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Visual Schedules and Autism Ranking: Insufficient/Mixed evidence

Introduction

Child with autism

A visual schedule is a set of pictures that communicates a series of activities or the steps of a specific activity.

It shows an individual on the autism spectrum what activities will occur, and in what sequence.

A schedule can be created using photographs, pictures,written words, physical objects or any combination of these items.

Schedules can be put into notebooks, onto a wall or schedule board or onto a computer.

Most visual schedules are introduced with adult guidance that gradually decreases with time. Eventually, the individual with autism may learn to create their own schedules.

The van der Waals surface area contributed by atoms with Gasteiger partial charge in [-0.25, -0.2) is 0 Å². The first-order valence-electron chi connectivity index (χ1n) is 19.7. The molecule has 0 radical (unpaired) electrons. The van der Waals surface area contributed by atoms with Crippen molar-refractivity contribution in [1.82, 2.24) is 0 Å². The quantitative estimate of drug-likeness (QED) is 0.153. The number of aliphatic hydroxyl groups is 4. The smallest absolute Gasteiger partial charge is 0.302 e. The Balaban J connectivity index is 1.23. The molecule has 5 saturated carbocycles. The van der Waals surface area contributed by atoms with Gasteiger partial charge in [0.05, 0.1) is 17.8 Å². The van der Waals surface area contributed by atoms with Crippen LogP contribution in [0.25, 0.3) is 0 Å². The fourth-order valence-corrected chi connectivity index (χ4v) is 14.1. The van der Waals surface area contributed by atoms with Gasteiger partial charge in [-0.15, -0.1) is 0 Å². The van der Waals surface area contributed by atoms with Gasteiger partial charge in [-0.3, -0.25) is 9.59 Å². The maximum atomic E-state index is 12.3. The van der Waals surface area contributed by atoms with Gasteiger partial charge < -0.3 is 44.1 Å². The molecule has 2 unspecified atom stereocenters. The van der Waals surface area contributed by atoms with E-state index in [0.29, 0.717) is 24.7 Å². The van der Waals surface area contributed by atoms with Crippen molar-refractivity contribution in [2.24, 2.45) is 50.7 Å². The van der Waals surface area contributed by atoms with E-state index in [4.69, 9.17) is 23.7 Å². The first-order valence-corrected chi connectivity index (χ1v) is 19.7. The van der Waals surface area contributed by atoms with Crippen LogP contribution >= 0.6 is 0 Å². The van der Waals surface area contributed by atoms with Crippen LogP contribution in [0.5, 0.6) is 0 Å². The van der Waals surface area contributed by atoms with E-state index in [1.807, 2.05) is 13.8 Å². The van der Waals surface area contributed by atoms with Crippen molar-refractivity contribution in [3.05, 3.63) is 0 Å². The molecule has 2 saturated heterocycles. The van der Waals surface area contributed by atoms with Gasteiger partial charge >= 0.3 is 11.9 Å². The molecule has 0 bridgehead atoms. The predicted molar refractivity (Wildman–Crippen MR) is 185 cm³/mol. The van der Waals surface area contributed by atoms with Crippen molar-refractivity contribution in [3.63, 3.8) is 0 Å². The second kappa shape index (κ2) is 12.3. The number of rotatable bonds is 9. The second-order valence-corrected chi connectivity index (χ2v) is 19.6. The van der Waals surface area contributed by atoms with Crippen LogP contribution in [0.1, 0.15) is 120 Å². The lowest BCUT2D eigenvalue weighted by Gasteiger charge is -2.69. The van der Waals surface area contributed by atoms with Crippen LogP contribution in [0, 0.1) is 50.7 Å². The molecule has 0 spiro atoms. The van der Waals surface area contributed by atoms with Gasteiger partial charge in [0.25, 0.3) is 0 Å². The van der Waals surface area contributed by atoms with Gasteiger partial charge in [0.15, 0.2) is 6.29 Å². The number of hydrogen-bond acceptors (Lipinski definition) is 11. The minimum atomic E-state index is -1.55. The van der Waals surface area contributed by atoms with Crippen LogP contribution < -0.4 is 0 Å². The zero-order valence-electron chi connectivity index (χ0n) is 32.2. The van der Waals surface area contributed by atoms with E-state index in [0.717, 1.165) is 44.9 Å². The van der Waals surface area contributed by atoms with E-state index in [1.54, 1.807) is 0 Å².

Our Opinion

There is some limited research evidence to show that visual schedules may provide positive benefits to some individuals with autism spectrum disorders by allowing them to predict or understand upcoming events.

This may allow them to reduce problem behaviours and increase their independence.

Disclaimer

Please read our Disclaimer on Autism Interventions


Quick link:
http://researchautism.net/visual-schedules-and-autism
Updated
13 Sep 2016
Last Review
01 Oct 2014
Next Review
01 Oct 2016